As I mentioned above, I’m really not the best person to determine this sort of thing. I felt uncomfortable reading this comic mainly because after the first time this happened (in Waldo’s weird brain), I kept expecting it to happen again. But I can’t figure out why Deitch does this. I’ve tried, but I don’t know. So: Is this a racist comic?
But what about the rest of it? Does my discomfort color the rest of the comic? Well, that’s the vexing thing – as Deitch doesn’t load up the book with stereotypes, it’s easy to forget about them for long periods of time and concentrate on the narrative, such as it is. It’s not that the narrative is bad, it’s that Deitch is more interested in experimenting with breaking the fourth wall and layering different levels of reality into the book, so the actual story doesn’t matter too much. Deitch begins by writing about a television show he and his brother used to watch in the 1950s called Smilin’ Ed’s Gang. In 1954 Smilin’ Ed disappeared and was rumored dead, but his body was never found. So Deitch goes searching for him, but finds that a more difficult proposition than you might think. As he begins his search, Waldo the Cat, one of Deitch’s oldest characters, shows up to search for Ed himself, intersecting briefly with Deitch’s search before spiraling into more and more bizarre places, as Waldo meets up with some of his old demon friends. His friends are also part of Ed’s story, as Ed himself has a demon inside him. Waldo eventually starts e-mailing the script of the very comic we’re reading to Deitch so that he can draw it. And the book ends with beavers. Because every comic should end with beavers!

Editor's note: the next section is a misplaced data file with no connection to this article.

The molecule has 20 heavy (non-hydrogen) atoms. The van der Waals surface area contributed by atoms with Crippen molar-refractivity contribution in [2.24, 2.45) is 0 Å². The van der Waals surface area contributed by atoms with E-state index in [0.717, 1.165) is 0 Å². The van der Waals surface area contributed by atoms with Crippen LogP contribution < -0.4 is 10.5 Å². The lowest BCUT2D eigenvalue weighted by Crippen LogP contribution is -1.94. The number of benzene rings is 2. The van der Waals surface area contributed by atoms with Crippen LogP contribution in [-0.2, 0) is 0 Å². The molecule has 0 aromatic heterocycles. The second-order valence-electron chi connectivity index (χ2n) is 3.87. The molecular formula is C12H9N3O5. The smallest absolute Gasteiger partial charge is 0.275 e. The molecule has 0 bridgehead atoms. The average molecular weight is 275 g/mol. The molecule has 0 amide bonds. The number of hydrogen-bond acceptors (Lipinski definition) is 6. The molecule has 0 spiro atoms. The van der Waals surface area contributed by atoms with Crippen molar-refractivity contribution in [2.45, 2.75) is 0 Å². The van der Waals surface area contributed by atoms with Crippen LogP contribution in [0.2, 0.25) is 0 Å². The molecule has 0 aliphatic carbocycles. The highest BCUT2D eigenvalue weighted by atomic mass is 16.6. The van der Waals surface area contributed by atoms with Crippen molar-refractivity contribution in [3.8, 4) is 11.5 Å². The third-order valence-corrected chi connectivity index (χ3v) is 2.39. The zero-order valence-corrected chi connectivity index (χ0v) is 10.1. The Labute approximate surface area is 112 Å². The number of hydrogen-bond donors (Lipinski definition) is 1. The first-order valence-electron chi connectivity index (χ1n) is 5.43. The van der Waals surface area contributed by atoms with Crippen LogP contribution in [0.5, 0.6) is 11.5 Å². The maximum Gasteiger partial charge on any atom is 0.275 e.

So there’s not much of a narrative, but that’s okay. Deitch has a grand time twisting the way reality presents itself, bringing together his entire career in cartooning so that it all exists in the same odd universe. Deitch’s intricate artwork completes this surreal adventure – it’s an astonishing piece of detailed work, with monsters lurking in panels and scenes shown from different viewpoints to add interesting nuances. Deitch mixes his own, “real” world skillfully with Waldo’s imaginative one into a haunting phantasmagoria, with strange creatures flitting through our consciousness and then disappearing. It’s a very wild comic that asks the reader to enter this topsy-turvy world and accept what’s going on. For the most part, we do.
That’s why the few instances of Deitch using stereotypical depictions of black people all the more troubling. As I wrote above, I’m really not much of a Deitch expert or even a racism expert. Am I missing something with regard to the way Deitch portrays these characters? Am I overreacting? This work was serialized before in Zero Zero (except for the story about the beavers), so I imagine people have read it and not had a problem with it. Without those few pages (which, honestly, we could easily lose or alter), this is a very keen, weird comic. With them … beats me. I can’t say those few uncomfortable pages ruin it for me, but they do change my perceptions of the book. Dang. What say the congregation?
Tomorrow: This comic stars something called a “super-hero.” I wonder if those will catch on?